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Occlusion Perfusion Catheter: A Universal Drug Delivery Device - Next Generation


Rex Teeslink, MD; Inventor/Co-Founder/Scientific Advisor, Advanced Catheter Therapies, Chattanooga, Tennessee

Abstract Number

Introduction: Advanced Catheter Therapies (ACT) has designed the Occlusion Perfusion catheter (OPC) to function as a universal agent-delivery system that will accommodate any therapeutic agent, including pharmaceuticals, biologics, and live cells. 

Objectives: To demonstrate the ability of the OPC to deliver an agent circumferentially and longitudinally into the media of the vessel wall, overcoming the limitations of a drug-coated balloon and/or stent. 

Methods: The OPC is a five-lumen catheter designed with proximal and distal occlusion balloons, a center space-occupying balloon, an inflow port, an outflow port, and a guidewire lumen compatible with a standard 0.014˝ wire. It is a 5 Fr catheter compatible with a 6 Fr sheath. A fiberoptic pressure sensor is incorporated into the inflow lumen to monitor treatment chamber pressure. Occlusion balloons define the treatment region. The proximal and distal occlusion balloons are inflated simultaneously to control blood flow and create a treatment chamber. In addition, they serve to prevent systemic distribution of the agent. The fourth and fifth lumens are for inflow and outflow ports located within the established treatment chamber. The trapped blood is removed from the treatment chamber by flushing with saline. The space-occupying balloon can be inflated to minimize the amount of therapeutic agent required when indicated. This balloon never touches the vessel wall. After the blood has been evacuated, the therapeutic agent is delivered. A sensor monitor controls and optimizes pressure within the chamber for penetration into the media of the vessel wall, longitudinally and circumferentially.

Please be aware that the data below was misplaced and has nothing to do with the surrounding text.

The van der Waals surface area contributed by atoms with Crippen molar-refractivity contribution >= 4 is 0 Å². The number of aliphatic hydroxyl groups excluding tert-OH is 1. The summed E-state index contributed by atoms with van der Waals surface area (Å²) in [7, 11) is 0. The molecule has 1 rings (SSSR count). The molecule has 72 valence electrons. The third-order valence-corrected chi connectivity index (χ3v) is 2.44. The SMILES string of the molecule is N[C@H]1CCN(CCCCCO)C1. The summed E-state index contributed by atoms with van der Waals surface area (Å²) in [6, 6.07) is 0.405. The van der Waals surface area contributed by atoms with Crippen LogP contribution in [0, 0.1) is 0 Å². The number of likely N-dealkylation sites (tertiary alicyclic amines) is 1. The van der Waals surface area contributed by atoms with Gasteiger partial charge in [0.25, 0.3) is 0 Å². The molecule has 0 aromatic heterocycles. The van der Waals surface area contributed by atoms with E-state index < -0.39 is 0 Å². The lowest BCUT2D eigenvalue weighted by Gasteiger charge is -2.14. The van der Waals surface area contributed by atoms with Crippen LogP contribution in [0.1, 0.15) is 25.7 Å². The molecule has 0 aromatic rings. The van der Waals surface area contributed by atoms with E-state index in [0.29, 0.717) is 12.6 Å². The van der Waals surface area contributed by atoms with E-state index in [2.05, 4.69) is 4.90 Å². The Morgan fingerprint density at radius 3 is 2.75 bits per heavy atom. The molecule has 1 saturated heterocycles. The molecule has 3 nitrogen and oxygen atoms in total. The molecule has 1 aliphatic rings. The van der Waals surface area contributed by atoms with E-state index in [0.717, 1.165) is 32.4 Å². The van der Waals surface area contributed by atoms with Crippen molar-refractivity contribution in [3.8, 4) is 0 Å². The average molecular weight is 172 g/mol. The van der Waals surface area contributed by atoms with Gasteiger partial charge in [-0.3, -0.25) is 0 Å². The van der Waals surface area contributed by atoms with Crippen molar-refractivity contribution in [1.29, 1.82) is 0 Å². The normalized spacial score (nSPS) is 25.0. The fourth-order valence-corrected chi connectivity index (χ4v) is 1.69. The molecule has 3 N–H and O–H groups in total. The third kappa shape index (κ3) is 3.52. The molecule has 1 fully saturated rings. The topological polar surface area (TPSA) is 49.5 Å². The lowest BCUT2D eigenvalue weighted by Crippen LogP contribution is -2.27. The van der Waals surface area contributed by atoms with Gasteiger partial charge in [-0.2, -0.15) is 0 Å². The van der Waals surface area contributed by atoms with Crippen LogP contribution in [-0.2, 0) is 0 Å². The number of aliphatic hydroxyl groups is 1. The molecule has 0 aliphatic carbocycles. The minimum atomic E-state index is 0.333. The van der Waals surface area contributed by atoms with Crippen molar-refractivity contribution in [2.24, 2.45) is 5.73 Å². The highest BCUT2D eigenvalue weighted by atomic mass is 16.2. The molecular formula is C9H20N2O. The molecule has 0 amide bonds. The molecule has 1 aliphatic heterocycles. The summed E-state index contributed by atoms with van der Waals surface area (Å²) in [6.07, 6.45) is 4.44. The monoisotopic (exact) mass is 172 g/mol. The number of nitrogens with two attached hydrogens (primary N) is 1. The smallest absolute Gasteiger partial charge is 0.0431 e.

Results: Confocal analysis of the vessel wall demonstrated delivery of fluorescent paclitaxel within media and adventitia, circumferentially and longitudinally. PK analysis demonstrated a straight line of 0.1 µg/mL for 72 hours. According to Axel et al, the effective range of paclitaxel is 0.0085 to 0.85 µg/mL to effect a 90% to 99% inhibition of human arterial smooth muscle cells (SMCs). Seven-day scanning electron microscopy demonstrated that paclitaxel delayed the healing effect. Twenty-eight day histology demonstrated a normal endothelium. Live cell testing demonstrated that the OPC can deliver live cells with minimal mechanical damage at a wide range of pressures. 

Conclusions: Preclinical testing conclusions: The OPC (1) delivers an agent circumferentially and longitudinally into the vessel wall; (2) delivers the effective range of paclitaxel for 90%-99% inhibition of human arterial SMCs, maintaining normal intimal endothelial function by non-coating; (3) delivers multiple agents; (4) supports multiple use in the same patient, above and below the knee; (5) offers controlled pressure within the chamber that negates the requirement for accurate balloon-to-wall measurements; (6) delivers live cells with minimal mechanical damage to the cell membrane; (7) negates blood-agent admixture; and (8) minimizes systemic effect via flushing.

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